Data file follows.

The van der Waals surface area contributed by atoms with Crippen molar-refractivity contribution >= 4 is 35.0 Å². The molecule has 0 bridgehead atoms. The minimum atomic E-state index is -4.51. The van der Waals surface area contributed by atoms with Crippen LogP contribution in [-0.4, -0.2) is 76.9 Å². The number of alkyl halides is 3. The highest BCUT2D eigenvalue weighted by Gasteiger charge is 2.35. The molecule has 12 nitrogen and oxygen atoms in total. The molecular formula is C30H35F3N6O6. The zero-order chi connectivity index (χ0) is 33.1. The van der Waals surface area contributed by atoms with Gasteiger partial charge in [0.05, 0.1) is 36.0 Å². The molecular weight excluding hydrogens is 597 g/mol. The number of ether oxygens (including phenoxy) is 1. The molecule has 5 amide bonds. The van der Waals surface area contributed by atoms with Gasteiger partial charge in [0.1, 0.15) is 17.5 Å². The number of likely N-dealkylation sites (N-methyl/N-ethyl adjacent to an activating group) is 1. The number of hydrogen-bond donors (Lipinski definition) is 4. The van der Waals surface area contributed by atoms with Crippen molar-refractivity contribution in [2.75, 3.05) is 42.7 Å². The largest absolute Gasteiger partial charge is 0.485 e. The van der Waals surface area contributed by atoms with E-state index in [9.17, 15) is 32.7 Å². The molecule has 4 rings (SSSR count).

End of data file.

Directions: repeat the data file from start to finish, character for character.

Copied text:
The van der Waals surface area contributed by atoms with Crippen molar-refractivity contribution >= 4 is 35.0 Å². The molecule has 0 bridgehead atoms. The minimum atomic E-state index is -4.51. The van der Waals surface area contributed by atoms with Crippen LogP contribution in [-0.4, -0.2) is 76.9 Å². The number of alkyl halides is 3. The highest BCUT2D eigenvalue weighted by Gasteiger charge is 2.35. The molecule has 12 nitrogen and oxygen atoms in total. The molecular formula is C30H35F3N6O6. The zero-order chi connectivity index (χ0) is 33.1. The van der Waals surface area contributed by atoms with Gasteiger partial charge in [0.05, 0.1) is 36.0 Å². The molecular weight excluding hydrogens is 597 g/mol. The number of ether oxygens (including phenoxy) is 1. The molecule has 5 amide bonds. The van der Waals surface area contributed by atoms with Gasteiger partial charge in [0.1, 0.15) is 17.5 Å². The number of likely N-dealkylation sites (N-methyl/N-ethyl adjacent to an activating group) is 1. The number of hydrogen-bond donors (Lipinski definition) is 4. The van der Waals surface area contributed by atoms with Crippen molar-refractivity contribution in [2.75, 3.05) is 42.7 Å². The largest absolute Gasteiger partial charge is 0.485 e. The van der Waals surface area contributed by atoms with E-state index in [9.17, 15) is 32.7 Å². The molecule has 4 rings (SSSR count).